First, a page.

Brief Updates: Client Letter, Conference, and More

Just a brief news post today. First, have a look at Alluvial Capital Management’s investing thoughts by reading Alluvial’s third quarter letter to clients.

Alluvial Capital Management Third Quarter 2015 Letter to Clients

In the quarter, all Alluvial strategies outpaced their benchmarks by healthy margins. Alluvial offers separately-managed accounts with a focus on micro-caps, thinly-traded securities and special situations. I welcome feedback and inquiries from potential clients or those who simply wish to shoot the breeze about Alluvial’s holdings and strategy.

Second, there is still time to register for The MicroCap Conference, taking place in Philadelphia on November 5. Plenty of interesting companies and speakers and practitioners are on the agenda. Industry groups represented include energy, pharmaceuticals, manufacturing, social media, and many more.

Finally, I was recently the subject of a detailed article written by Nadav Manham at The Private Investment Brief. The PIB profiles little-known but up-and-coming investment managers, and provides other excellent investment commentary. It’s an invaluable resource for capital allocators. I cannot share the profile here, but I highly recommend contacting Mr. Manham if you are interested in learning more about his publication.

I’ll be back later this week with another post on my favorite kind of company: old, obscure, and successful.

OTCAdventures.com is an Alluvial Capital Management, LLC publication. For information on Alluvial’s managed accounts, please see alluvialcapital.com.

This entry was posted in Uncategorized. Bookmark the permalink.

6 Responses to Brief Updates: Client Letter, Conference, and More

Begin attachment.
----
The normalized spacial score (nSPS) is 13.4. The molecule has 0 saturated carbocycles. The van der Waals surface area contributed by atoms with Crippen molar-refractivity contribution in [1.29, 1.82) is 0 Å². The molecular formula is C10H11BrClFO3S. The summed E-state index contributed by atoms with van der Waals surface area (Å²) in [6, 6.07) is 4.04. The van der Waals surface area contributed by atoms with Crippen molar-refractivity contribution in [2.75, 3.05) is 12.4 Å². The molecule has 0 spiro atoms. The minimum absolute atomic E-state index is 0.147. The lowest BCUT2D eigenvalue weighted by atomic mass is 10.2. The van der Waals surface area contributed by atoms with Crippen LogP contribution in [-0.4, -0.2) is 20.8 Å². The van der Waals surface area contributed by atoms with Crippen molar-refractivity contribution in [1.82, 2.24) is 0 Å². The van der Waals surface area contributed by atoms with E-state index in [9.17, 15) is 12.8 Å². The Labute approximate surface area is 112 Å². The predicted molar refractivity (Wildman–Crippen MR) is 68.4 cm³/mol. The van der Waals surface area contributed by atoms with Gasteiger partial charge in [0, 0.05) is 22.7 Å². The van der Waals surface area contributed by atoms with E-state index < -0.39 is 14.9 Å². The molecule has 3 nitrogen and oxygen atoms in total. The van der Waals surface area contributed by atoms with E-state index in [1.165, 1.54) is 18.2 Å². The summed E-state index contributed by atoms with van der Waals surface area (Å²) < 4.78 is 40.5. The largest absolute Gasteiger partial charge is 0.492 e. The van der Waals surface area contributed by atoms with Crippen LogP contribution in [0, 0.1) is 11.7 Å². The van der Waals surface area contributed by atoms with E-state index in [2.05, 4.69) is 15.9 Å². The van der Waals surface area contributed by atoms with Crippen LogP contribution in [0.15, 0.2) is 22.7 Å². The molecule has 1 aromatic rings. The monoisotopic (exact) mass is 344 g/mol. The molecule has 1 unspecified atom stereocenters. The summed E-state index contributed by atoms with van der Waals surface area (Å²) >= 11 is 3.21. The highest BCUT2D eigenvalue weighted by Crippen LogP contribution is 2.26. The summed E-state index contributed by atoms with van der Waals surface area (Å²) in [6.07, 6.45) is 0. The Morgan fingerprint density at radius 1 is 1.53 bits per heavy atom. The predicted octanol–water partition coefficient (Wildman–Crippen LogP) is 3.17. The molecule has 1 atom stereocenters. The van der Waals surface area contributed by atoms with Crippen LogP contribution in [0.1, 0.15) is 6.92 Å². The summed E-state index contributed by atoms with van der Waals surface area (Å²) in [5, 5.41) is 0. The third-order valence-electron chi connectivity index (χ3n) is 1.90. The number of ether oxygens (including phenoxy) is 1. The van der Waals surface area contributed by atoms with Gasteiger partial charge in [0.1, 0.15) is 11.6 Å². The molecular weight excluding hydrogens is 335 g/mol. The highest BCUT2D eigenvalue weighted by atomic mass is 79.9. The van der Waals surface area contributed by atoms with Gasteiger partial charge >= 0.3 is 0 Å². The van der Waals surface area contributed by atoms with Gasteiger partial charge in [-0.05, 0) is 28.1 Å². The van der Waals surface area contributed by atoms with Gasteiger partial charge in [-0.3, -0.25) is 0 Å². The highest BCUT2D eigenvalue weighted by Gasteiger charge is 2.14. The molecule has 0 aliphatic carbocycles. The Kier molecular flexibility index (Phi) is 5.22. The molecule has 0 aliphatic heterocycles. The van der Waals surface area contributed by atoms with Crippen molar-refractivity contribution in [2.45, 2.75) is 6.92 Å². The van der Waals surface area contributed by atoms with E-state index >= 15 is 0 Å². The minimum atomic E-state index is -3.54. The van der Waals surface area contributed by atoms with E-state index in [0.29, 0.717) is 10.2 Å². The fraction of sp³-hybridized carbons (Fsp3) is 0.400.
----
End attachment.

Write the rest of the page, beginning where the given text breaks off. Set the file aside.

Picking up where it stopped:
1. Len Rosenthal says:

    Thanks much for posting your letter. One of the stocks you talk about, Cross-Harbour Holdings, looks like being worth additional investigation. As free cash flow is ultimately the driver of most, although not all companies, it seems that cash from operations (starting point) is low relative to earnings. This stuck out to me as something to look at in particular.

    • otcadventures says:

      I agree that in the long-term, earnings must be supported by corresponding cash flows. Most of Cross-Harbour’s cash flows show up in cash from investing, because the company’s tunnel concessions are unconsolidated in the financial statements. The only consolidated businesses are the minor driving school and toll booth operations the company owns majority stakes in. If you look at cash flows from investing, you’ll see the company receives over 700 billion HKD in dividends from its tunnel investments each year, or almost 20% of the current market cap. These cash flows won’t last forever, but the company will receive an extraordinary amount of cash between now and the expiration of the tunnel concessions.

  2. dr. k says:

    Hi Dave. I was wondering if you can elaborate on the statement: ” The market is currently valuing WMIH’s NOLs at about 27% of their potential tax benefit.” How can you tell how much the market is currently valuing a company’s NOL.

    Thanks

    • otcadventures says:

      Sure thing. Essentially, I just took WMIH’s NOLs (about $6 billion) and multiplied them by an assumed tax rate of 35% to find the theoretical maximum tax benefit. Then I calculated the enterprise value of the company and divided that by the maximum tax benefit. The figures are slightly subjective because of the tax rate assumption and WMIH’s capital structure, but I got a valuation of around 27% of the NOLs.

  3. Belgian guy says:

    Pretty sure I identified your “NOL Inc”.

    Two questions:
    – do I read it right that an ownership change is triggered in the US if >=50% of stocks are cumulatively exchanged between all 5%+ shareholders (with free float and <5% together count as one "5+ shareholder") in any fiscal quarter?
    – the upside tax advantge might be worth X times more than the money at risk (about 40% mkt cap), but how will you as a shareholder capture this: aren't huge capital raises first required, and as such, does it still hold that in the end you make X times your money-at-risk back.

    Huge fan of your blog!
    TC

  4. Networking is important at events; however, we do have some clients that go with just a basic app that strips all of the interactive features out of it. We can accommodate a solution that is right for your event. We power similar conferences like yours and I guarantee you would find it beneficial.

Leave a Reply to Belgian guy Cancel reply

Your email address will not be published. Required fields are marked *